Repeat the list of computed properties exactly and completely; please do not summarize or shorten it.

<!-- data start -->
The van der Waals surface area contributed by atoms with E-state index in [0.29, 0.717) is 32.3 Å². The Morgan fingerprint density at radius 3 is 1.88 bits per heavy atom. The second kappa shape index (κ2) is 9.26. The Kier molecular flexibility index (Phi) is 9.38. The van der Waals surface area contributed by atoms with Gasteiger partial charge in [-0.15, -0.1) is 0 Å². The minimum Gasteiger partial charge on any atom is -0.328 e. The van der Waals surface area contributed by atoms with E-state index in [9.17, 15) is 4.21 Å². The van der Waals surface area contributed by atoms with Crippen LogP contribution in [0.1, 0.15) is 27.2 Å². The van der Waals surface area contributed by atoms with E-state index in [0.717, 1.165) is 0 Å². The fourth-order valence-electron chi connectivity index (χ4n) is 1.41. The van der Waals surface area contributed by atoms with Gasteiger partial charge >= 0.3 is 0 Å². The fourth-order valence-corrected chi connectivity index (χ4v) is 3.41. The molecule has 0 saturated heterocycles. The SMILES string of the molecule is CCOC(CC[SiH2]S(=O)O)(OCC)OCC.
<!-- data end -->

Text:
The van der Waals surface area contributed by atoms with E-state index in [0.29, 0.717) is 32.3 Å². The Morgan fingerprint density at radius 3 is 1.88 bits per heavy atom. The second kappa shape index (κ2) is 9.26. The Kier molecular flexibility index (Phi) is 9.38. The van der Waals surface area contributed by atoms with Gasteiger partial charge in [-0.15, -0.1) is 0 Å². The minimum Gasteiger partial charge on any atom is -0.328 e. The van der Waals surface area contributed by atoms with E-state index in [9.17, 15) is 4.21 Å². The van der Waals surface area contributed by atoms with Crippen LogP contribution in [0.1, 0.15) is 27.2 Å². The van der Waals surface area contributed by atoms with E-state index in [0.717, 1.165) is 0 Å². The fourth-order valence-electron chi connectivity index (χ4n) is 1.41. The van der Waals surface area contributed by atoms with Gasteiger partial charge >= 0.3 is 0 Å². The fourth-order valence-corrected chi connectivity index (χ4v) is 3.41. The molecule has 0 saturated heterocycles. The SMILES string of the molecule is CCOC(CC[SiH2]S(=O)O)(OCC)OCC.